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6 Interview Questions to Avoid During the Recruitment Process

6 Interview Questions to Avoid During the Recruitment Process

One misstep in the recruitment process can send top talent running. Especially when candidates have the upper-hand on the market, the last thing you want to do is turn off a top contender for you open role with an ill-phrased or timed interview question

While you can’t always control every aspect of the candidate experience, you can control your communication with candidates. We asked recruiting experts what to avoid asking in your next job interview. Here’s what they had to say: 

1. “What’s your biggest career regret?”

While popular, I believe ‘failure’ questions are a waste of time and can sour the mood of an interview. They trip up even great candidates and rarely reveal anything valuable about their work history and skills. Instead, ask specific questions about the challenges the candidate has overcome and the skills they want to improve. These questions often bear more helpful responses, without the risk of derailing an otherwise great interview.

Lauren McAdams, career advisor and hiring manager at ResumeCompanion.com

 

2. “Where do you see yourself in five years?”

This is a classic interview question, but one that can land you in trouble as it can be seen as discriminatory. Female applicants may feel the question is unfair, particularly if they are planning to have children in this period. It’s much better to ask candidates what their ultimate career aspirations are, rather than tie this down to a specific time frame. Candidates will see this as showing a genuine interest in their ambitions rather than questioning their commitment.

Sue Andrews, HR & business consultant at KIS Finance

3. “What are your hobbies?”

Many interviewers will see this as an acceptable way to get a better understanding of a candidate. The danger is that some applicants may view this as an unnecessary intrusion, which has no bearing on their ability to do the job. Others may worry that candidates who find they have interests in common with the interviewer will be at an unfair advantage. Either way, avoiding asking these types of irrelevant questions will help you sidestep these types of pitfalls.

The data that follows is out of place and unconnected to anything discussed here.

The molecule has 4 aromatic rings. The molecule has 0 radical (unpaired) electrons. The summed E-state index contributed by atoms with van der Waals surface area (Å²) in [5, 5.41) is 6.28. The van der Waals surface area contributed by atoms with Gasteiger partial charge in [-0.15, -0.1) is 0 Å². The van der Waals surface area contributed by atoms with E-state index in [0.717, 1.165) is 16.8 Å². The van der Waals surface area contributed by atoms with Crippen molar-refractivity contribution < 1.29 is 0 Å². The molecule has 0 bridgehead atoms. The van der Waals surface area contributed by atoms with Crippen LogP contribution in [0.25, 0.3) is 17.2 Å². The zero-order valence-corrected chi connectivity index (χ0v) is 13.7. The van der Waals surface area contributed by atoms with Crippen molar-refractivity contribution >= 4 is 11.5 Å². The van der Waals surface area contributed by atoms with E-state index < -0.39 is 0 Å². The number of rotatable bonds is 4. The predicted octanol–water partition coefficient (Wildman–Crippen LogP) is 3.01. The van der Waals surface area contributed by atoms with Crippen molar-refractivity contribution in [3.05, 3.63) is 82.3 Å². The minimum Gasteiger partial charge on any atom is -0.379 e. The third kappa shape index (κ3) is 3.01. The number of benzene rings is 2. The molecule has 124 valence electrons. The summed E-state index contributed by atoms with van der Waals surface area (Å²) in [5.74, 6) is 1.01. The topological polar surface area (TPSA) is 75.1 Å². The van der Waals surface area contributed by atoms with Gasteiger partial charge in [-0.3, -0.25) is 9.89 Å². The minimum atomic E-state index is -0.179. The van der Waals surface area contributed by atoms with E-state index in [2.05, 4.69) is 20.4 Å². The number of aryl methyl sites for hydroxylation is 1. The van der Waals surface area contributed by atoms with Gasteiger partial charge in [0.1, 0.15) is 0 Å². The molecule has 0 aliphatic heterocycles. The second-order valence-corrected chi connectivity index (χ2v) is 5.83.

Sue Andrews, HR & business consultant at KIS Finance

4. “What type of dinosaur would you be?”

Asking ‘quirky’ and unexpected questions is a quick way to put off many a good candidate. Of course, a little bit of humor in an interview can be a good thing as you want candidates to relax. But keep it appropriate and remember that applicants want to know whether they get the job is dependent on their skills and abilities rather than based on some unwritten set of rules.

Sue Andrews, HR & business consultant at KIS Finance

5. “Can you share more about the gap in your resume history?”

Twenty years ago, a gap on a resume would have been a red flag. Today, with the rise of remote work, gap years, and working abroad in non-traditional jobs, a gap in a resume could be part of your candidate’s greatest strength. Asking a candidate to explain themselves sets them up to frame their experience in a negative light. When in reality, they may have had great and relevant learning experiences during this time which would add value to your organization.

Tasia Duske, CEO at The Great Guac Off

6. “How soon can you start?”

Tasia DuskeWhile it may seem like an exciting and positive question to ask, it skips the option to first do a trial run or paid test project. These in-between work arrangements are one of the best ways the interviewee and candidate can both assess whether this is a match. 

There is a saying, “hire slow, fire fast”, and at least for the hiring portion this rings true; it’s better to spend additional hours or days recruiting to make sure you hire the best people for your organization. Not rushing the interview with these types of questions will save you thousands of hours of productivity and effort down the road — not to mention candidates’ time.

Tasia Duske, CEO at The Great Guac Off


Josh Tolan

Josh Tolan is the Founder and CEO of Spark Hire, a video interviewing platform used by 5,000+ customers in over 100 countries.